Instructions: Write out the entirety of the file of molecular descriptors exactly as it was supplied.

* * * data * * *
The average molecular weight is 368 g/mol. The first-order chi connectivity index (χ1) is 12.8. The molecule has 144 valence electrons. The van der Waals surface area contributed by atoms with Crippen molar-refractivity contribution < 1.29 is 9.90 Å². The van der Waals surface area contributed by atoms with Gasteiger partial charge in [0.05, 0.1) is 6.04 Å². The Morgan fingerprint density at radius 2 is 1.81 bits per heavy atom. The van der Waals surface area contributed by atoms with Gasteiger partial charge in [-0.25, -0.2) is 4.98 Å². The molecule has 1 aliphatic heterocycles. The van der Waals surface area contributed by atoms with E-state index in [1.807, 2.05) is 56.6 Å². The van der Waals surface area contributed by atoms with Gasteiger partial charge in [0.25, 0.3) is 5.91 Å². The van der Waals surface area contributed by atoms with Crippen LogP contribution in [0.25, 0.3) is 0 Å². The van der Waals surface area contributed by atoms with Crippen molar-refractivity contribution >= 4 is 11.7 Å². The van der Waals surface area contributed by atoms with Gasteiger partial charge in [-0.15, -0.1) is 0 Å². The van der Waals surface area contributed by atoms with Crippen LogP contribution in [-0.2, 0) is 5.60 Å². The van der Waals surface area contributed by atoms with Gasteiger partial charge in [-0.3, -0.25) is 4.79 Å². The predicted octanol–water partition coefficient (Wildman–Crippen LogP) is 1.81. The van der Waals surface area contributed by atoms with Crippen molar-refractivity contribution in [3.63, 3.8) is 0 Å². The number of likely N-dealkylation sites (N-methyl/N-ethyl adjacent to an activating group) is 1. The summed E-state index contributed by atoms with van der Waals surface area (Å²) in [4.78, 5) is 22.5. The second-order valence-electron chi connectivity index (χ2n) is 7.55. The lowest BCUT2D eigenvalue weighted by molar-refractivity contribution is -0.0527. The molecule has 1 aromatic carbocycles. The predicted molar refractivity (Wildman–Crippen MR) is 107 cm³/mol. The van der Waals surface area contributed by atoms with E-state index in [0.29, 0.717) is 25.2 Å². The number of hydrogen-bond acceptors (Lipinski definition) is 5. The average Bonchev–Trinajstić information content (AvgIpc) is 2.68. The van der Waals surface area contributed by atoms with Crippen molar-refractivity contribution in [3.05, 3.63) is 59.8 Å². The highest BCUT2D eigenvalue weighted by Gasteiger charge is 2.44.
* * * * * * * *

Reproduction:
The average molecular weight is 368 g/mol. The first-order chi connectivity index (χ1) is 12.8. The molecule has 144 valence electrons. The van der Waals surface area contributed by atoms with Crippen molar-refractivity contribution < 1.29 is 9.90 Å². The van der Waals surface area contributed by atoms with Gasteiger partial charge in [0.05, 0.1) is 6.04 Å². The Morgan fingerprint density at radius 2 is 1.81 bits per heavy atom. The van der Waals surface area contributed by atoms with Gasteiger partial charge in [-0.25, -0.2) is 4.98 Å². The molecule has 1 aliphatic heterocycles. The van der Waals surface area contributed by atoms with E-state index in [1.807, 2.05) is 56.6 Å². The van der Waals surface area contributed by atoms with Gasteiger partial charge in [0.25, 0.3) is 5.91 Å². The van der Waals surface area contributed by atoms with Crippen LogP contribution in [0.25, 0.3) is 0 Å². The van der Waals surface area contributed by atoms with Crippen molar-refractivity contribution >= 4 is 11.7 Å². The van der Waals surface area contributed by atoms with Gasteiger partial charge in [-0.15, -0.1) is 0 Å². The van der Waals surface area contributed by atoms with Crippen LogP contribution in [-0.2, 0) is 5.60 Å². The van der Waals surface area contributed by atoms with Gasteiger partial charge in [-0.3, -0.25) is 4.79 Å². The predicted octanol–water partition coefficient (Wildman–Crippen LogP) is 1.81. The van der Waals surface area contributed by atoms with Crippen molar-refractivity contribution in [3.63, 3.8) is 0 Å². The number of likely N-dealkylation sites (N-methyl/N-ethyl adjacent to an activating group) is 1. The summed E-state index contributed by atoms with van der Waals surface area (Å²) in [4.78, 5) is 22.5. The second-order valence-electron chi connectivity index (χ2n) is 7.55. The lowest BCUT2D eigenvalue weighted by molar-refractivity contribution is -0.0527. The molecule has 1 aromatic carbocycles. The predicted molar refractivity (Wildman–Crippen MR) is 107 cm³/mol. The van der Waals surface area contributed by atoms with E-state index in [0.29, 0.717) is 25.2 Å². The number of hydrogen-bond acceptors (Lipinski definition) is 5. The average Bonchev–Trinajstić information content (AvgIpc) is 2.68. The van der Waals surface area contributed by atoms with Crippen molar-refractivity contribution in [3.05, 3.63) is 59.8 Å². The highest BCUT2D eigenvalue weighted by Gasteiger charge is 2.44.